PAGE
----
And then she opened her mouth. “Her voice is huge and charismatic,” Peter Gelb, the Met’s general manager, said in an interview. Rich and full of color, pouring from her with ease, it evokes not the great artists of our day, or even those of a generation or two past, but rather the opulent floods of sound unleashed by the likes of Kirsten Flagstad and Helen Traubel in the 1930s and ’40s.
Singers tend to become Met stalwarts only gradually — often by the time they’re already well known to other audiences. But after the tumultuous ovations for “Norma,” everything began to move more quickly than usual.
“That made us realize we’d better get our act together,” Mr. Gelb said.
In addition to “Anna Bolena,” which Ms. Barton joined just last month as a replacement for Elina Garanca, Mr. Gelb confirmed that the Met had big plans for her: Next season she’ll sing the witch Jezibaba in a new production of Dvorak’s “Rusalka,” and Fenena in Verdi’s “Nabucco,” then take part in a revival of “Norma” in 2017-18. Perhaps most exciting, for Bartonites and Wagnerians alike, is the news that she will be Fricka when the “Ring” cycle returns to the Met in 2018-19.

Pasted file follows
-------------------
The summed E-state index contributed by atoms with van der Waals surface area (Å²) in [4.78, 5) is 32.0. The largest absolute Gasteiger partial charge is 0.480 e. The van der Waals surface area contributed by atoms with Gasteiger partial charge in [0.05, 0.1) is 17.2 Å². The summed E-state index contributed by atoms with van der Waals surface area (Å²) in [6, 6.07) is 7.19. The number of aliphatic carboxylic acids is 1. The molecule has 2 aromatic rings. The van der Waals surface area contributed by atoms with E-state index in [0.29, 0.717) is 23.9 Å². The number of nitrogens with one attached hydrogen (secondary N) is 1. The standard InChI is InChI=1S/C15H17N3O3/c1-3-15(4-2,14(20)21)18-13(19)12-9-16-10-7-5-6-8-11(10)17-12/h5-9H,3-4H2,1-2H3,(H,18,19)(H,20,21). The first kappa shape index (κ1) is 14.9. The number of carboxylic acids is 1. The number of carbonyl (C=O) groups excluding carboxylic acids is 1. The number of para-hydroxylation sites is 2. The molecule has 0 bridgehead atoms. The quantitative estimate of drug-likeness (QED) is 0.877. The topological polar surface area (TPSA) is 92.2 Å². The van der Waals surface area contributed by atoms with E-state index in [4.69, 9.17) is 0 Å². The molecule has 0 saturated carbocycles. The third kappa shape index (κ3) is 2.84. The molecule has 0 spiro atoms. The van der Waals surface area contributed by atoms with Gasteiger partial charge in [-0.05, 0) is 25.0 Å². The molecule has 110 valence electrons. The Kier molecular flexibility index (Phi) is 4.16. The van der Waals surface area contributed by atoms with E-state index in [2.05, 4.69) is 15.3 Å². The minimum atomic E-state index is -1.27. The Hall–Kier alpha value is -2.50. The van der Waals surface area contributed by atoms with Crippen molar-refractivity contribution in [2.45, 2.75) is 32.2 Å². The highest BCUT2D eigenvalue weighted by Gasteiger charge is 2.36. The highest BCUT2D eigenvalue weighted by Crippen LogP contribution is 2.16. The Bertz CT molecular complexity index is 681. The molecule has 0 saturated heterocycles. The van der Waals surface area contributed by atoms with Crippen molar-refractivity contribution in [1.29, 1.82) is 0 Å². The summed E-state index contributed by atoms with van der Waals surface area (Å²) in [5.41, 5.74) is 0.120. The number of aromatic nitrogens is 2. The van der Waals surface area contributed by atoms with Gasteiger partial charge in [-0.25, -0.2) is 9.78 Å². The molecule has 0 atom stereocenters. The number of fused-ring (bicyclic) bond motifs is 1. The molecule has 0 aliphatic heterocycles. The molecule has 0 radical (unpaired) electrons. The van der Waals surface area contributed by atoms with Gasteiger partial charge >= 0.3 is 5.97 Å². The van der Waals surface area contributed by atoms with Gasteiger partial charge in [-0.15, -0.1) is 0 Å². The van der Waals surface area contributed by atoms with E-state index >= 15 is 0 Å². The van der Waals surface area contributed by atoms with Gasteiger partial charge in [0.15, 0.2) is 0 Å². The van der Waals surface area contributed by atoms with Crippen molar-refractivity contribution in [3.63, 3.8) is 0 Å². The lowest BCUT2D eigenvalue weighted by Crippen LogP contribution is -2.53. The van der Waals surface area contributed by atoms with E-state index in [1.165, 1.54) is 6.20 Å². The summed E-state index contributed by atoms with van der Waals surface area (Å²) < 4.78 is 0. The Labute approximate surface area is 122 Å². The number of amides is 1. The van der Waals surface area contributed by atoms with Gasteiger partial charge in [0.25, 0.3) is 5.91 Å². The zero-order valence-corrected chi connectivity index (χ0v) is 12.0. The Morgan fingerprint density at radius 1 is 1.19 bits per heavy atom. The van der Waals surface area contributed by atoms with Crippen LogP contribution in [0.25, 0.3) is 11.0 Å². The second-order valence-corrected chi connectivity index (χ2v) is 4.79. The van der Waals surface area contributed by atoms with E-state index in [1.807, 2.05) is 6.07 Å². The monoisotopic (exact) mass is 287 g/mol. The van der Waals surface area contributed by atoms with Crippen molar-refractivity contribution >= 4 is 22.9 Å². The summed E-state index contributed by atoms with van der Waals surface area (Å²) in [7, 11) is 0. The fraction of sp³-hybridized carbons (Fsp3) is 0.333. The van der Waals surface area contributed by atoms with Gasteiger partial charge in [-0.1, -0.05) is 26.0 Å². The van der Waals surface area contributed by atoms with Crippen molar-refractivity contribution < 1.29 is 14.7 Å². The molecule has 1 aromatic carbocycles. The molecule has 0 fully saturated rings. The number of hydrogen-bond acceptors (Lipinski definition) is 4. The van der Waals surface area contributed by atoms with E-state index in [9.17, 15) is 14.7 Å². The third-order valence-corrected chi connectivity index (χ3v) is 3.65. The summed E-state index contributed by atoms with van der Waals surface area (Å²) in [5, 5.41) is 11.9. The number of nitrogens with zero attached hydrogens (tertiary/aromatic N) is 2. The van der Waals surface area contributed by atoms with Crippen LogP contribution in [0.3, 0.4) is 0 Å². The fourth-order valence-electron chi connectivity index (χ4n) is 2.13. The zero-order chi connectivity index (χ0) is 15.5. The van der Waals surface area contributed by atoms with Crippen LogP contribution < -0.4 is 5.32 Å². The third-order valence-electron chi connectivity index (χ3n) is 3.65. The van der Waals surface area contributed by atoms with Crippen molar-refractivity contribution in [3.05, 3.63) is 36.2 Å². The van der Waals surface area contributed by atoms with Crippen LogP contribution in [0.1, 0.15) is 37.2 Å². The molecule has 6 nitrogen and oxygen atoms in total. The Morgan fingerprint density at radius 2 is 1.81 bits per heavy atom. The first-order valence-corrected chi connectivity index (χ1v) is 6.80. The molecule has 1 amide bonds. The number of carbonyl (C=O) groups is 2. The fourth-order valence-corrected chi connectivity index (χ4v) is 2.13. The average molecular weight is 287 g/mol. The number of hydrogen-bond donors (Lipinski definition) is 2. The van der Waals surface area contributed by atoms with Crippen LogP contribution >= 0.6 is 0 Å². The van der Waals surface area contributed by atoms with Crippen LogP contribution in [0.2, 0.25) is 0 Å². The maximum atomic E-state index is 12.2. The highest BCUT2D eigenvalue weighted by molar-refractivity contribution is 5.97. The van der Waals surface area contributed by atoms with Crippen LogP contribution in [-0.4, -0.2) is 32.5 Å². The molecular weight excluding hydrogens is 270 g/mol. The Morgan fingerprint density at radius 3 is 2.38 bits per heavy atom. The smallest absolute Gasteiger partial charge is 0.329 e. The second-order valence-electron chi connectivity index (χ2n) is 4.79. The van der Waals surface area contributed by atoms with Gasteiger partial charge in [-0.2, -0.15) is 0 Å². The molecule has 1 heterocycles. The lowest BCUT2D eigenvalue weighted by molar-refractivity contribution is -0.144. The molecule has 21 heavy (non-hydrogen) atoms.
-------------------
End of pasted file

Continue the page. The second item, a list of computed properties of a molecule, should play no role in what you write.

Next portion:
“She gets the underlying emotional pain of it,” said Patrick Summers, who conducted Ms. Barton in her first Fricka performances at the Houston Grand Opera last year. “She doesn’t just play Fricka as a harridan, so it has this epic sadness about it.”
Born in Rome, Ga., a town in the Appalachian foothills, Ms. Barton grew up amid classic rock and bluegrass. The floors at home were so unsteady that when her father’s music was on, she and her siblings had to restrain their horseplay to keep the records from skipping. “I always associated music with life slowing down, with focusing,” she said over dinner recently.